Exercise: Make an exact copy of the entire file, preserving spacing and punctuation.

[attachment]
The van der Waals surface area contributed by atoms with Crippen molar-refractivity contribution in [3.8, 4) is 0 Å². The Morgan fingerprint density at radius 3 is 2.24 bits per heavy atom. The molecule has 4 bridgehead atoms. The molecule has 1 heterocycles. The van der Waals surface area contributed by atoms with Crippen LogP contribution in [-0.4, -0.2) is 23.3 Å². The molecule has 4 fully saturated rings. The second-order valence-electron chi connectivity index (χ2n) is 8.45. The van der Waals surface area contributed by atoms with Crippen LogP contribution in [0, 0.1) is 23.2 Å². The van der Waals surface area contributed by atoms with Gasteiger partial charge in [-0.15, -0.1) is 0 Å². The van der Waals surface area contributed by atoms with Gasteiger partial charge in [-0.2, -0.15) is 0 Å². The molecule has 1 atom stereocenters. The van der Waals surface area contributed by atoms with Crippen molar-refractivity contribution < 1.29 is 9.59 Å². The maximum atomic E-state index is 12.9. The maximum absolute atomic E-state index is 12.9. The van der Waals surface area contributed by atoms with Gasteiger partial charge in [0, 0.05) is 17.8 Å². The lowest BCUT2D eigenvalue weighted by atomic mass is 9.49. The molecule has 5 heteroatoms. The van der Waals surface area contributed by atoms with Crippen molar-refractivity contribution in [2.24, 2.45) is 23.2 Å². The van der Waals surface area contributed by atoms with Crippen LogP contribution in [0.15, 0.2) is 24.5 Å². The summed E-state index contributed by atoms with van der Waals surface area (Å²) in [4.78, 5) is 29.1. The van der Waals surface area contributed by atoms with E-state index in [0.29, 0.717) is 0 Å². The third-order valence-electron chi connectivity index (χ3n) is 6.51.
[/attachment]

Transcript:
The van der Waals surface area contributed by atoms with Crippen molar-refractivity contribution in [3.8, 4) is 0 Å². The Morgan fingerprint density at radius 3 is 2.24 bits per heavy atom. The molecule has 4 bridgehead atoms. The molecule has 1 heterocycles. The van der Waals surface area contributed by atoms with Crippen LogP contribution in [-0.4, -0.2) is 23.3 Å². The molecule has 4 fully saturated rings. The second-order valence-electron chi connectivity index (χ2n) is 8.45. The van der Waals surface area contributed by atoms with Crippen LogP contribution in [0, 0.1) is 23.2 Å². The van der Waals surface area contributed by atoms with Gasteiger partial charge in [-0.15, -0.1) is 0 Å². The van der Waals surface area contributed by atoms with Gasteiger partial charge in [-0.2, -0.15) is 0 Å². The molecule has 1 atom stereocenters. The van der Waals surface area contributed by atoms with Crippen molar-refractivity contribution < 1.29 is 9.59 Å². The maximum atomic E-state index is 12.9. The maximum absolute atomic E-state index is 12.9. The van der Waals surface area contributed by atoms with Gasteiger partial charge in [0, 0.05) is 17.8 Å². The lowest BCUT2D eigenvalue weighted by atomic mass is 9.49. The molecule has 5 heteroatoms. The van der Waals surface area contributed by atoms with Crippen molar-refractivity contribution in [2.24, 2.45) is 23.2 Å². The van der Waals surface area contributed by atoms with Crippen LogP contribution in [0.15, 0.2) is 24.5 Å². The summed E-state index contributed by atoms with van der Waals surface area (Å²) in [4.78, 5) is 29.1. The van der Waals surface area contributed by atoms with E-state index in [0.29, 0.717) is 0 Å². The third-order valence-electron chi connectivity index (χ3n) is 6.51.